A lot of dyslexia remediation is in the program (the order and speed things are taught, how the skills are broken down), and then a lot is in the delivery.  The delivery is the part where — I think a video or in-person goes a long way.  There are videos on Youtube, but it can be hard to tell if they are high or low quality!  But the more you know the more you can tell that.  
 

And then some things are more on the “just reading” side and assume you will be adding in other programs or teaching (etc) to address related needs.  And some include more of that.  

I used a program that was very good for just decoding but for fluency the introduction said “build your own fluency program.”  Which — yes, that’s great, you can pick things your child is interested in or that are relevant.  Well — I found out my son had a lot of issues with fluency and in retrospect I might have been better off with a program that had that built-in.  But another person might not need that.  I think a lot of things can just depend.  

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An issue with Dyslexia is — it is focused on an “unexpected weakness” in reading but many kids have strengths in oral comprehension and spoken language.  That is textbook Dyslexia, with the phonemic awareness issues.

But in real life, when kids are struggling with readers, it may be this, but they may also have weak language, weak comprehension, etc.  Not everybody is going to do great with “just” the phonemic awareness and explicit multisensory instruction (etc) — they could still be struggling with weaknesses that result in weak reading.  
 

The sad thing is that being able to read doesn’t always mean kids then have good comprehension.  But it goes together a lot, too.  
 

The “big 5 skills” are something like decoding, fluency, vocabulary, comprehension, phonemic awareness (something like this).  Dyslexia programs are definitely going to cover decoding and phonemic awareness, those are the big things.  They will probably also cover fluency.  That does leave vocabulary and comprehension often not being the main focus of dyslexia tutoring but possibly being the needs of students with weak reading.  
 

Kids do make progress with comprehension with targeted tutoring, too.  

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Well, y'all certainly gave me a lot to chew on--I thank you. My B.S. is in elementary ed. It's amazing how little I learned about teaching reading while in college. I appreciate your knowledge. I'm serious about pursuing this. I think I will get in touch with that private school and see if they could use me as a volunteer in some way. I'm not opposed to spending some money on training, but I've got to get a couple of kids out of college first! lol Funds are definitely limited at the moment. 

I'm exploring all options--even thinking about getting a master's degree at my old age.( If I can get healthy enough) I have too many friends with kids in public school that are not getting what they need. It's sad and very frustrating. I can't fix it, but I can do (((something))).

Edited by popmom
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10 hours ago, popmom said:

Well, y'all certainly gave me a lot to chew on--I thank you. My B.S. is in elementary ed. It's amazing how little I learned about teaching reading while in college. I appreciate your knowledge. I'm serious about pursuing this. I think I will get in touch with that private school and see if they could use me as a volunteer in some way. I'm not opposed to spending some money on training, but I've got to get a couple of kids out of college first! lol Funds are definitely limited at the moment.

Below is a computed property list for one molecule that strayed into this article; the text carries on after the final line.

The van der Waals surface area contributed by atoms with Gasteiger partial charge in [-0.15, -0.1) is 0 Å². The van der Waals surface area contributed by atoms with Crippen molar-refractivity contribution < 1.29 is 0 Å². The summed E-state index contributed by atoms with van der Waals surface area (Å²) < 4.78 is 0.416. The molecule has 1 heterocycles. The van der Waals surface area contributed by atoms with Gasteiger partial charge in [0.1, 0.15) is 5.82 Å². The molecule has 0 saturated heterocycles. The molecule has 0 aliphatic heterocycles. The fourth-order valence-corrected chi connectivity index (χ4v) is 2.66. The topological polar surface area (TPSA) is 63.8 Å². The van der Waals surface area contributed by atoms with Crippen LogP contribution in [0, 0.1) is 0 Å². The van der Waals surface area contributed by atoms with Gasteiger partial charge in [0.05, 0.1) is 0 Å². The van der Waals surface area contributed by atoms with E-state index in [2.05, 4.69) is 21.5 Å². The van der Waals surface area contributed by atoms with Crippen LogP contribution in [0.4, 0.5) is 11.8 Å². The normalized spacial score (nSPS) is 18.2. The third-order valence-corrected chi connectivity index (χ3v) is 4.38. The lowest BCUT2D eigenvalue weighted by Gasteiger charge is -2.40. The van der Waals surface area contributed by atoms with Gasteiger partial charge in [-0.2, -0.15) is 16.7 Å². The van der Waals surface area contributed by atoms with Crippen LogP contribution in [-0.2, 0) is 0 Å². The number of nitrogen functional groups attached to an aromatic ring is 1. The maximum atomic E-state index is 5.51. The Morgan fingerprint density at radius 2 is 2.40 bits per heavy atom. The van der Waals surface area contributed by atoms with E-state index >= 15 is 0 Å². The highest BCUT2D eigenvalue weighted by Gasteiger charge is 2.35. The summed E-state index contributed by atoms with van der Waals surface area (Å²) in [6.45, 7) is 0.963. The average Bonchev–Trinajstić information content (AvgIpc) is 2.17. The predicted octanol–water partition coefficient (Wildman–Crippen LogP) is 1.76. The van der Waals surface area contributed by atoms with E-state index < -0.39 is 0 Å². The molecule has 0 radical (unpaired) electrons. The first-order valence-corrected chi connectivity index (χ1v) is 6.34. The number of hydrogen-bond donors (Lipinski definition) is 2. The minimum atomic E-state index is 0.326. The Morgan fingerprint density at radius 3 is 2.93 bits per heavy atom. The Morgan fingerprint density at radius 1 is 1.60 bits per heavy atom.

I'm exploring all options--even thinking about getting a master's degree at my old age.( If I can get healthy enough) I have too many friends with kids in public school that are not getting what they need. It's sad and very frustrating. I can't fix it, but I can do (((something))).

I find that 99% of my students coming out of the public schools don't have dyslexia, they just guess from balanced literacy practices.  I use my free lessons followed by all of Webster's Speller, for my students that need more repetition of the basics, I use all of Blend Phonics and another good basic phonics program like Phonics Pathways, whatever you own should work. 

My program is free to print! It is specifically designed for older, remedial students.

http://www.thephonicspage.org/On Reading/syllablesspellsu.html

The cheapest basic OG program you can buy is the Recipe for Reading manual, instead of buying the workbooks, teach it from the whiteboard or with tiles you make yourself.

https://www.amazon.com/Recipe-Reading-Revised-Expanded-Traub/dp/0838805051/ref=sr_1_1?keywords=recipe+for+reading&qid=1574886681&sr=8-1

For a good OG follow on for upper level skills, sophris west rewards, the teacher's manual is a bit expensive but the student workbooks are cheap.

https://www.voyagersopris.com/literacy/rewards/overview

You can also print out a free basic OG program thanks to the M. A. Rooney foundation, links to the curriculum can be found in a post by Tatyana Elleseff of Smart Speech Therapy, the post also has other literacy resources.

The Kilpatrick Equipped book has good phonemic awareness exercises:

https://equippedforreadingsuccess.com

You can find the LiPS manual used for other phonemic awareness activities, and print the page with mouth positions and make your own mouth tiles.

https://www.amazon.com/gp/product/0890797536/ref=ppx_yo_dt_b_search_asin_title?ie=UTF8&psc=1

 

 

 

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11 hours ago, popmom said:

 My B.S. is in elementary ed. It's amazing how little I learned about teaching reading while in college.

 

You might enjoy the Educate podcast. The episodes by Emily Hanford about reading address the issues with how teacher training doesn't actually prepare teachers to teach reading.